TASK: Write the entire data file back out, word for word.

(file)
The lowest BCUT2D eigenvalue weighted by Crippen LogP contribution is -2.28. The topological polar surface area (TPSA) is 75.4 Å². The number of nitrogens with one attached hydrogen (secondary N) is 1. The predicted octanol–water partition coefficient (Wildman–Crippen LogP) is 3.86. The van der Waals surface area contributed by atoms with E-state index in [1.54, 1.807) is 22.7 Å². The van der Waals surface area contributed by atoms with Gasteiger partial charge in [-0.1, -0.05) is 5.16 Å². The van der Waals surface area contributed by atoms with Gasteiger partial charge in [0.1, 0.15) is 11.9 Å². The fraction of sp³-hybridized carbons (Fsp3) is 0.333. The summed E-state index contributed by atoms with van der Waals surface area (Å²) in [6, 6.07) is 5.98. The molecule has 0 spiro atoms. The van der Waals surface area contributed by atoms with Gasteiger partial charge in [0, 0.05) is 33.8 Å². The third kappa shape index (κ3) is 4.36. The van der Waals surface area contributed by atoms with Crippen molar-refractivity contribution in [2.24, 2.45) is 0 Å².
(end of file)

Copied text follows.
The lowest BCUT2D eigenvalue weighted by Crippen LogP contribution is -2.28. The topological polar surface area (TPSA) is 75.4 Å². The number of nitrogens with one attached hydrogen (secondary N) is 1. The predicted octanol–water partition coefficient (Wildman–Crippen LogP) is 3.86. The van der Waals surface area contributed by atoms with E-state index in [1.54, 1.807) is 22.7 Å². The van der Waals surface area contributed by atoms with Gasteiger partial charge in [-0.1, -0.05) is 5.16 Å². The van der Waals surface area contributed by atoms with Gasteiger partial charge in [0.1, 0.15) is 11.9 Å². The fraction of sp³-hybridized carbons (Fsp3) is 0.333. The summed E-state index contributed by atoms with van der Waals surface area (Å²) in [6, 6.07) is 5.98. The molecule has 0 spiro atoms. The van der Waals surface area contributed by atoms with Gasteiger partial charge in [0, 0.05) is 33.8 Å². The third kappa shape index (κ3) is 4.36. The van der Waals surface area contributed by atoms with Crippen molar-refractivity contribution in [2.24, 2.45) is 0 Å².